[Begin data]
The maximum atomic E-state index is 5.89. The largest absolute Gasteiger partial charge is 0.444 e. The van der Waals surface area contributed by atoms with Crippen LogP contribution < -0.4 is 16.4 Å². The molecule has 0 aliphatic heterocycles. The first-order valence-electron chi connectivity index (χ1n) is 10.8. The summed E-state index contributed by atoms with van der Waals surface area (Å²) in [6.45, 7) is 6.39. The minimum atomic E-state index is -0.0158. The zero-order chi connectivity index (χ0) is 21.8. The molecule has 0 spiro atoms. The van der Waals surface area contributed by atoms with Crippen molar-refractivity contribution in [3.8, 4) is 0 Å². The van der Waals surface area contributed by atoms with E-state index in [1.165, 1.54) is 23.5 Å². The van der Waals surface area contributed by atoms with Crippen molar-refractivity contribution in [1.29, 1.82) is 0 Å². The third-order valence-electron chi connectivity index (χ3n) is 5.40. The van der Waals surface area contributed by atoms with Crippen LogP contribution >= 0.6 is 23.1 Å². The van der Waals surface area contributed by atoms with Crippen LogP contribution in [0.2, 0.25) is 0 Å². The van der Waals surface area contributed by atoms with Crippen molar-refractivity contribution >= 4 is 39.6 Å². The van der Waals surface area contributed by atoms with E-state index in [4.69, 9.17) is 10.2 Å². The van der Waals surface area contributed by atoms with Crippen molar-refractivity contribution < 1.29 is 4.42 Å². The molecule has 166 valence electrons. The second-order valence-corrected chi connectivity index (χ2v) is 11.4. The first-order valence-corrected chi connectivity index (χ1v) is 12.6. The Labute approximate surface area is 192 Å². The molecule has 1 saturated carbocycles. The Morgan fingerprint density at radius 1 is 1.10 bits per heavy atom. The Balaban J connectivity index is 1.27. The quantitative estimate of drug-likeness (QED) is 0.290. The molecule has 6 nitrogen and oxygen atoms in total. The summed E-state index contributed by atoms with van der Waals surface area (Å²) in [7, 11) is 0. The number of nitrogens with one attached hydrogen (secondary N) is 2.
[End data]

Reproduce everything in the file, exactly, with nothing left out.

The maximum atomic E-state index is 5.89. The largest absolute Gasteiger partial charge is 0.444 e. The van der Waals surface area contributed by atoms with Crippen LogP contribution < -0.4 is 16.4 Å². The molecule has 0 aliphatic heterocycles. The first-order valence-electron chi connectivity index (χ1n) is 10.8. The summed E-state index contributed by atoms with van der Waals surface area (Å²) in [6.45, 7) is 6.39. The minimum atomic E-state index is -0.0158. The zero-order chi connectivity index (χ0) is 21.8. The molecule has 0 spiro atoms. The van der Waals surface area contributed by atoms with Crippen molar-refractivity contribution in [3.8, 4) is 0 Å². The van der Waals surface area contributed by atoms with E-state index in [1.165, 1.54) is 23.5 Å². The van der Waals surface area contributed by atoms with Crippen molar-refractivity contribution in [1.29, 1.82) is 0 Å². The third-order valence-electron chi connectivity index (χ3n) is 5.40. The van der Waals surface area contributed by atoms with Crippen LogP contribution >= 0.6 is 23.1 Å². The van der Waals surface area contributed by atoms with Crippen LogP contribution in [0.2, 0.25) is 0 Å². The van der Waals surface area contributed by atoms with Crippen molar-refractivity contribution >= 4 is 39.6 Å². The van der Waals surface area contributed by atoms with E-state index in [4.69, 9.17) is 10.2 Å². The van der Waals surface area contributed by atoms with Crippen molar-refractivity contribution < 1.29 is 4.42 Å². The molecule has 166 valence electrons. The second-order valence-corrected chi connectivity index (χ2v) is 11.4. The first-order valence-corrected chi connectivity index (χ1v) is 12.6. The Labute approximate surface area is 192 Å². The molecule has 1 saturated carbocycles. The Morgan fingerprint density at radius 1 is 1.10 bits per heavy atom. The Balaban J connectivity index is 1.27. The quantitative estimate of drug-likeness (QED) is 0.290. The molecule has 6 nitrogen and oxygen atoms in total. The summed E-state index contributed by atoms with van der Waals surface area (Å²) in [7, 11) is 0. The number of nitrogens with one attached hydrogen (secondary N) is 2.